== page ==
Dec 28, 2011

Kids Home from School? Need Entertainment? Look in a Book

With kids home from school, the onus is sometimes on adults to keep them entertained. Books can provide multiple ways to keep kids entertained:
  • head to the library
  • take a favorite and turn it into a play
  • make paper bag puppets inspired by a book
  • sort and arrange books, selecting some to donate
  • set up the video camera or web cam and have older kids record their readings
  • transform an old board book into a chalkboard slate
  • create a scavenger hunt based on a favorite book
  • create your own books, in a simple (crayons and paper) or elaborate (computer and copy shop) way!
How do books keep you entertained?

Dec 16, 2011

“Iron Chef”? Try “Iron” Latkes!

A family I know hosts one of the most fun Hanukkah parties, and everyone looks forward to it each year: the "Iron" Latke Party. Each family brings their own latke creation and a taste test is done by all. Secret ballots are made and a family is declared a winner and actually given a trophy to keep at their house all year long. Plus, the bragging rights are pretty sweet.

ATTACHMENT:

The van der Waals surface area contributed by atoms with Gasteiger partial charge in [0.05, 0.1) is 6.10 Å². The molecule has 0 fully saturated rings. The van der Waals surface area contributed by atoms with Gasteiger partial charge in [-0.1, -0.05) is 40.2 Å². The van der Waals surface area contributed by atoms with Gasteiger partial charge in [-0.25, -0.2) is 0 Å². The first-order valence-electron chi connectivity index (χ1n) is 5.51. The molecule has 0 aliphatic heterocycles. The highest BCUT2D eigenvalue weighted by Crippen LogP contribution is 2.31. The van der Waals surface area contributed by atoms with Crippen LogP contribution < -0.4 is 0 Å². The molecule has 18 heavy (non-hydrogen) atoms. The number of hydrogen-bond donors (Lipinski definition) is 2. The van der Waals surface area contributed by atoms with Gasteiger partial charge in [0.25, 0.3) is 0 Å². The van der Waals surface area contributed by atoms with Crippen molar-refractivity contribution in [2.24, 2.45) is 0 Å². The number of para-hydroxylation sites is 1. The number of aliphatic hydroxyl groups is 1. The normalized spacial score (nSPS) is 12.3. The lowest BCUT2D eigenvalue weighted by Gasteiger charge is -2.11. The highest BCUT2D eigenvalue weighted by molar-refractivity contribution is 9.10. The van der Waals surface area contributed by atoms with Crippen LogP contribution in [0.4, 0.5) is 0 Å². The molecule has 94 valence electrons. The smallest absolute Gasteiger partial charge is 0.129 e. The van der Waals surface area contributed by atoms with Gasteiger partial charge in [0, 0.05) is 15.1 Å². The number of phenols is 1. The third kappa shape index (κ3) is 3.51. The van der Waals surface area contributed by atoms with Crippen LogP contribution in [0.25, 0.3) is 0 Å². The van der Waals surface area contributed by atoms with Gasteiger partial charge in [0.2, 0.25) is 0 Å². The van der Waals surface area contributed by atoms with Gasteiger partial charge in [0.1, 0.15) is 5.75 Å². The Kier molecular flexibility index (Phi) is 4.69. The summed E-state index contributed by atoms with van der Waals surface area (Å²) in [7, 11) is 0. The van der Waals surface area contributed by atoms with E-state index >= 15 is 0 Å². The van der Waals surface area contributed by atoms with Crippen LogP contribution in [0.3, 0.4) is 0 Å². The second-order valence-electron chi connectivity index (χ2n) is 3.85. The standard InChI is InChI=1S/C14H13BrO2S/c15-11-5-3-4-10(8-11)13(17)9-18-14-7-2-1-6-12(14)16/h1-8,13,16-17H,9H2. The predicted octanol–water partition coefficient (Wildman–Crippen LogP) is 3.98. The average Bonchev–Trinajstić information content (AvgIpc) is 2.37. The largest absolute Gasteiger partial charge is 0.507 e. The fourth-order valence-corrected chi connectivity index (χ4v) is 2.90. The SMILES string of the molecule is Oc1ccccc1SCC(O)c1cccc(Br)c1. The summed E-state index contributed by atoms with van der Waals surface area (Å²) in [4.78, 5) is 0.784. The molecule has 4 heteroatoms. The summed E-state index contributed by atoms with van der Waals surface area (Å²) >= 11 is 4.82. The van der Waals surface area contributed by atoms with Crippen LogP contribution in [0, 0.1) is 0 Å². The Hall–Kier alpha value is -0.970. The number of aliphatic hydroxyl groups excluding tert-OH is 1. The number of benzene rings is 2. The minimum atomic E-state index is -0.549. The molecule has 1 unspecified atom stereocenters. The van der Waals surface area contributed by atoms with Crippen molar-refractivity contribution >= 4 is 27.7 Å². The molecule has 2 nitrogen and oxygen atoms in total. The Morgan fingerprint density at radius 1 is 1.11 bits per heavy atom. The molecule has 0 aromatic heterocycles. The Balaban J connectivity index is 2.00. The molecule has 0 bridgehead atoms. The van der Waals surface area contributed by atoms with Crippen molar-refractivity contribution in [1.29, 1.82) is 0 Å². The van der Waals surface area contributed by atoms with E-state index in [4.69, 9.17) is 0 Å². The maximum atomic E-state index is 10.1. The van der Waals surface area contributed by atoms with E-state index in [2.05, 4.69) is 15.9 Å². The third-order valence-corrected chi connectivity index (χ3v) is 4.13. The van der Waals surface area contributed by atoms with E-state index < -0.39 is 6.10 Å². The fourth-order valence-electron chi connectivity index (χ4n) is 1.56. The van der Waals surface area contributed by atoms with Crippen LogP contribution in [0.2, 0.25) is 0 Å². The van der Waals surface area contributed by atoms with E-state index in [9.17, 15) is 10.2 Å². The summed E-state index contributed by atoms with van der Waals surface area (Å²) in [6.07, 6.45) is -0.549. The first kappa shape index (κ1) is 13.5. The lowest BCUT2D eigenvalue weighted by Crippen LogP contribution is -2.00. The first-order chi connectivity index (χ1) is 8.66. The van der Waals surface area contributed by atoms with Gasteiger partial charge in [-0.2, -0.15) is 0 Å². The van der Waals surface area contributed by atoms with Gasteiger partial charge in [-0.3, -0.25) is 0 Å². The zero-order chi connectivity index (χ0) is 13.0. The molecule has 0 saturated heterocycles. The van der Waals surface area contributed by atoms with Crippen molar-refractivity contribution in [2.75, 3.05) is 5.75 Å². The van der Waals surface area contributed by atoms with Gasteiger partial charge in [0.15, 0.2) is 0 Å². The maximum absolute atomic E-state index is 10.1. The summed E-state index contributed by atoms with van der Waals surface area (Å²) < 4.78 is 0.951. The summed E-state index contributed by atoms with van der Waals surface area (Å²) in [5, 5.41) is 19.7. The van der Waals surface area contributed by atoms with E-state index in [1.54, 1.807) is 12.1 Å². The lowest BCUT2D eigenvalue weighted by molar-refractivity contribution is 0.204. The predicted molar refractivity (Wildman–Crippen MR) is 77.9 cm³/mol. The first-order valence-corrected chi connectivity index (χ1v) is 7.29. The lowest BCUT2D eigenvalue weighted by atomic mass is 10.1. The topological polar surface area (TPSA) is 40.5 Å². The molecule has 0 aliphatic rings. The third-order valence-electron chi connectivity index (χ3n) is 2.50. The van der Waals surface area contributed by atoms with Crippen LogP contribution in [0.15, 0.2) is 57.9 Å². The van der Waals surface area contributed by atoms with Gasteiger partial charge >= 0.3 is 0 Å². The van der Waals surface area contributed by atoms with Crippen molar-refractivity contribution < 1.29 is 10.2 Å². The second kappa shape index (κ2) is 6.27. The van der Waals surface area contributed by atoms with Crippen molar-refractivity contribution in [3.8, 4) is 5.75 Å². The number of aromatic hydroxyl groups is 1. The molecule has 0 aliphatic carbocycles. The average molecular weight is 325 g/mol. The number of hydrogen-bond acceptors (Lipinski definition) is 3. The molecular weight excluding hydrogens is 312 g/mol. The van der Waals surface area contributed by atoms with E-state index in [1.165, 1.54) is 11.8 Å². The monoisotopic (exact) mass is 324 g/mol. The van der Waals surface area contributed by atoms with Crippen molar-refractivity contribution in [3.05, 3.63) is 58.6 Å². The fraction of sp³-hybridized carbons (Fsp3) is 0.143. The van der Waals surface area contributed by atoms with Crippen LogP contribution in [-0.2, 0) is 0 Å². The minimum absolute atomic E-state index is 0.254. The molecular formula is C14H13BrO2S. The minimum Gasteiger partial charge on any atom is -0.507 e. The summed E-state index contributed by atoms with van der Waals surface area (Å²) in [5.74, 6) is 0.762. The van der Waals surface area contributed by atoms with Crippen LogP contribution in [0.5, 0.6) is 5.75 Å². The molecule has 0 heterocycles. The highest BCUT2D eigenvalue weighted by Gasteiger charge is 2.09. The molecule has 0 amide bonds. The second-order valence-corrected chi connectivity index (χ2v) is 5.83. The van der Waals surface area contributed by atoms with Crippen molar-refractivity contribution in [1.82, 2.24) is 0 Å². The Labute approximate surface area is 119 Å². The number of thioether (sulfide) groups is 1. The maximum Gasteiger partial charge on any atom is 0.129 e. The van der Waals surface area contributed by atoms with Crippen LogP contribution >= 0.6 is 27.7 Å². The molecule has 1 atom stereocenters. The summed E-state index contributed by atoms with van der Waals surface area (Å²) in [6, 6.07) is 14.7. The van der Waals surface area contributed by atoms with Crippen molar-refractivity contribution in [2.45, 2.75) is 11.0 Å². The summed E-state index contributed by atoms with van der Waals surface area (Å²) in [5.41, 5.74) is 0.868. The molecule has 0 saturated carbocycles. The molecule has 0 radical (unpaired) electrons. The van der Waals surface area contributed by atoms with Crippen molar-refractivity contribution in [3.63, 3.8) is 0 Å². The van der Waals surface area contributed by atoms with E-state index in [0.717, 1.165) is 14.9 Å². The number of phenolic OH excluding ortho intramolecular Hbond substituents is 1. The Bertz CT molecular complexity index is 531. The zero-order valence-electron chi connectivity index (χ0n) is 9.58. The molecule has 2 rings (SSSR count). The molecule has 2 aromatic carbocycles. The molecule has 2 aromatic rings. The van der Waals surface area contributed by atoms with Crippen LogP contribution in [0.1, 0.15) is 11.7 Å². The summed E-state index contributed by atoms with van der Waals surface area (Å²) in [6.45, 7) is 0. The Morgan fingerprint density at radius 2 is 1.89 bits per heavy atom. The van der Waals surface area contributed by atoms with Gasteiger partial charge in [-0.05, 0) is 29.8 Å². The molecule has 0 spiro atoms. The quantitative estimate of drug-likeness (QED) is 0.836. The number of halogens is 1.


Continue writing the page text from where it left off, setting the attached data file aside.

Try these different recipes:

Dec 14, 2011

Hannukah: Free to Be Who You Are

There is an interesting piece today over at Raising Kvell by Jordana Horn. The gist of the piece is that a family cannot celebrate both Hanukkah and Christmas in deeply meaningful ways simultaneously. Horn prefaces the piece with a disclaimer that she knows that the piece might elicit strong feelings in readers. She underscores a really interesting point: "The Maccabees would rather die than observe any religion other than their own – they recognized that they would and could not be anything other than who they were, Jews. And it is that determination to be who we are and no one else that is what we are celebrating when we celebrate Hanukkah."

In the Kar-Ben book All About Hanukkah, there is a section called Free to Be that gives questions and ideas for families to think about and discuss while the Hanukkah candles are burning:
  • Trace you family's geography. Were there times when they emigrated in search of freedom?